You can click in a square to jump to a new location. You also can drag thumbnails from one workspace square to another, Right-click on the top frame of any running application window to open a menu of workspaces where you can place that application.

Picking Your ISO Download

Escuelas Linux has two editions each for Spanish and for English. In each language, one ISO file is for 32-bit machines. A second ISO file is for 64-bit computers. A legacy edition is available for computers with minimal resources.

Install the 32-bit edition on computers with at least 700 MB of RAM and 40 GB of free hard disk space. Install the Legacy edition on computers having 512-700 MB of RAM with 40 GB of free hard disk space.

Install the 64-bit edition on computers with 4 GB or more of RAM. This is the edition to install as a dual-boot option or to replace Windows 8 or Windows 10 preinstalled at the factory on UEFI systems.

Because the ISO files are very large and the Sourceforge repository imposes bandwidth limits on projects stored there, you must download three folders. These folders are special ZIP-compressed files.

Download them and unzip ONLY the file with the .zip extension to obtain the ISO image of Escuelas Linux. The unzipping process will grab the additional two files from the downloaded folders and stitch them together into one 6+ GB ISO installation file.

Here is
the download link.

DVD, VM No Good

The ISO file exceeds the 4.7 GB capacity limit on DVDs. So you must use a USB image writing tool to transfer the installation files to a bootable USB drive of at least 8 GB capacity.

The live session runs fine from the USB drive for testing and installation to a hard drive, but avoid running the ISO as a live session in Virtualbox.

The performance is not good. I also had trouble installing it to a VirtualBox hard drive.

So far, the developer has not done much to rebrand the signage in Escuelas Linux. The system boots through several splash screens clearly identifying the loading OS as “Bodhi Linux.”

The integral craftsmanship of the software that Diaz mentioned and the refinements to the OS itself are lost to most users. I can not recall a single instance within the OS that displayed the name of the distro as “Escuelas Linux” and not “Bodhi Linux.”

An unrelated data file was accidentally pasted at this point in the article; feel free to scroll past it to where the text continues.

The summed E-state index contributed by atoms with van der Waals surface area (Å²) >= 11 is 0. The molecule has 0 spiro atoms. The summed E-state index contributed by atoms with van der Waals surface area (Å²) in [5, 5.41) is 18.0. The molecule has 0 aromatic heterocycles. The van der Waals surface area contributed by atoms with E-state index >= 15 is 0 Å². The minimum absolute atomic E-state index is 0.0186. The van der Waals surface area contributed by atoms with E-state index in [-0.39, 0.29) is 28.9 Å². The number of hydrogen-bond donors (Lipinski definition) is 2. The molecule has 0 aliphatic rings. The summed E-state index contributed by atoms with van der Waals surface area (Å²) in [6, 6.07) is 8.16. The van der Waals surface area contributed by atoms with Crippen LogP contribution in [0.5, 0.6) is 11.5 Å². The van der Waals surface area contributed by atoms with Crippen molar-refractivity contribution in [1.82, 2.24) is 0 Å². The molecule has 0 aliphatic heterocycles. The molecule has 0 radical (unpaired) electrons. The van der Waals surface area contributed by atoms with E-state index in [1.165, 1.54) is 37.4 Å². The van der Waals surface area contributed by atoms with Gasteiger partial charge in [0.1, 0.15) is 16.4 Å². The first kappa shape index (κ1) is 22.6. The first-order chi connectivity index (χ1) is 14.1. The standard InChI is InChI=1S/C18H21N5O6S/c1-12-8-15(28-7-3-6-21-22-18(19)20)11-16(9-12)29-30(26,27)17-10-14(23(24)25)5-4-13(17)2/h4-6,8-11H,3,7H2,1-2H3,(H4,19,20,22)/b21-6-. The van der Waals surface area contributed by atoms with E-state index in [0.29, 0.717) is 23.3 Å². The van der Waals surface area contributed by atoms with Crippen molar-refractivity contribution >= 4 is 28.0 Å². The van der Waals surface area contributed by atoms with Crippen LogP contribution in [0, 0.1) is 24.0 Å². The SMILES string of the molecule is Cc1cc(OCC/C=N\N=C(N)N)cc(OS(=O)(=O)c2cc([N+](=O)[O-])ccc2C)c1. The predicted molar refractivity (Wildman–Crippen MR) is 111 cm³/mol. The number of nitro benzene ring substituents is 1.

Escuelas Linux wallpaper settings

Escuelas Linux suffers from an identity crisis. It lacks its own signage and other unique branding. This screenshot of wallpaper options is a vivid example.

– click image to enlarge –


Bottom Line

Escuelas Linux is a surprisingly good all-purpose distro despite its emphasis on education-specific software. However, its universal appeal is critically hampered by its Spanish- and English-only editions. You can always uninstall educational packages not to your liking or need.

Expect to take some time getting familiar with the Moksha desktop. That is my primary concern for younger students and others not familiar with any computer system.

I spent many years as an educator pushing computer technology in the classroom. Students’ computing skills (with the exception of gaming) were often greatly lacking.

Moksha is not difficult to master. Yet I cringe at the thought of students and other users getting up to speed on the Moksha UI for hands-on productivity in the classroom and at home. Many of the specialty features built into Escuelas Linux will help teachers and system admins reduce the UI distractions.

Want to Suggest a Review?

Is there a Linux software application or distro you’d like to suggest for review? Something you love or would like to get to know?

Please
email your ideas to me, and I’ll consider them for a future Linux Picks and Pans column.

And use the Reader Comments feature below to provide your input!


Jack M. Germain has been an ECT News Network reporter since 2003. His main areas of focus are enterprise IT, Linux and open source technologies. He has written numerous reviews of Linux distros and other open source software.
Email Jack.